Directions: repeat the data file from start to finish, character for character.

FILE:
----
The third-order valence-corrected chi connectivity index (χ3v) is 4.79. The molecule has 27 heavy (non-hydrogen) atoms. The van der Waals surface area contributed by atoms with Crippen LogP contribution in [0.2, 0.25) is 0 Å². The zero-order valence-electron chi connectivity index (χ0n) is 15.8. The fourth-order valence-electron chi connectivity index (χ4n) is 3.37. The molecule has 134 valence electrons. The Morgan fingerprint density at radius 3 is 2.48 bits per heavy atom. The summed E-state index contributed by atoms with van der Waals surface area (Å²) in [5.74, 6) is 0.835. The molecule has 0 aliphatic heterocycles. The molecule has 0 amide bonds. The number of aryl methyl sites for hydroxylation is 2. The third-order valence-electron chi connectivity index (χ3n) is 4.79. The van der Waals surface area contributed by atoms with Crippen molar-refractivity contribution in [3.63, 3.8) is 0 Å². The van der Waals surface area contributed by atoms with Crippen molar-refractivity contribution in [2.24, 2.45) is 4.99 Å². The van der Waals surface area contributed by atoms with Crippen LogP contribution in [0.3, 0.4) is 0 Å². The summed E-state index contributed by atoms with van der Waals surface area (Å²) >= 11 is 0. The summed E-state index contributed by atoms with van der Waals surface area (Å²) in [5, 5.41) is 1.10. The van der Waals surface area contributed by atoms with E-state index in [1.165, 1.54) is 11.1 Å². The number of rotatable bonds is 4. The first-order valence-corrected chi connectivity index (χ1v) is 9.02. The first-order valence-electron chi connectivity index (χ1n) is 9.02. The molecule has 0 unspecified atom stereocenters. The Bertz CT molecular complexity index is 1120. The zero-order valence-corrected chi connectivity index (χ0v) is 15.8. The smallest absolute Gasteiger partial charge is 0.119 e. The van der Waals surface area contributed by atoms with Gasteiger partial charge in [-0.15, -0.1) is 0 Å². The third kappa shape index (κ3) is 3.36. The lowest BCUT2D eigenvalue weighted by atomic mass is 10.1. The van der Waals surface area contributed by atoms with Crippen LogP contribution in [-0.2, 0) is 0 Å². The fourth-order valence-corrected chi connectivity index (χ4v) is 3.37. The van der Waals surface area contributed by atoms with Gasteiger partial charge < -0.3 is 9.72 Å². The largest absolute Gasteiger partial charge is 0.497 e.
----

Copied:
The third-order valence-corrected chi connectivity index (χ3v) is 4.79. The molecule has 27 heavy (non-hydrogen) atoms. The van der Waals surface area contributed by atoms with Crippen LogP contribution in [0.2, 0.25) is 0 Å². The zero-order valence-electron chi connectivity index (χ0n) is 15.8. The fourth-order valence-electron chi connectivity index (χ4n) is 3.37. The molecule has 134 valence electrons. The Morgan fingerprint density at radius 3 is 2.48 bits per heavy atom. The summed E-state index contributed by atoms with van der Waals surface area (Å²) in [5.74, 6) is 0.835. The molecule has 0 aliphatic heterocycles. The molecule has 0 amide bonds. The number of aryl methyl sites for hydroxylation is 2. The third-order valence-electron chi connectivity index (χ3n) is 4.79. The van der Waals surface area contributed by atoms with Crippen molar-refractivity contribution in [3.63, 3.8) is 0 Å². The van der Waals surface area contributed by atoms with Crippen molar-refractivity contribution in [2.24, 2.45) is 4.99 Å². The van der Waals surface area contributed by atoms with Crippen LogP contribution in [0.3, 0.4) is 0 Å². The summed E-state index contributed by atoms with van der Waals surface area (Å²) >= 11 is 0. The summed E-state index contributed by atoms with van der Waals surface area (Å²) in [5, 5.41) is 1.10. The van der Waals surface area contributed by atoms with E-state index in [1.165, 1.54) is 11.1 Å². The number of rotatable bonds is 4. The first-order valence-corrected chi connectivity index (χ1v) is 9.02. The first-order valence-electron chi connectivity index (χ1n) is 9.02. The molecule has 0 unspecified atom stereocenters. The Bertz CT molecular complexity index is 1120. The zero-order valence-corrected chi connectivity index (χ0v) is 15.8. The smallest absolute Gasteiger partial charge is 0.119 e. The van der Waals surface area contributed by atoms with Gasteiger partial charge in [-0.15, -0.1) is 0 Å². The third kappa shape index (κ3) is 3.36. The lowest BCUT2D eigenvalue weighted by atomic mass is 10.1. The van der Waals surface area contributed by atoms with Crippen LogP contribution in [-0.2, 0) is 0 Å². The fourth-order valence-corrected chi connectivity index (χ4v) is 3.37. The van der Waals surface area contributed by atoms with Gasteiger partial charge < -0.3 is 9.72 Å². The largest absolute Gasteiger partial charge is 0.497 e.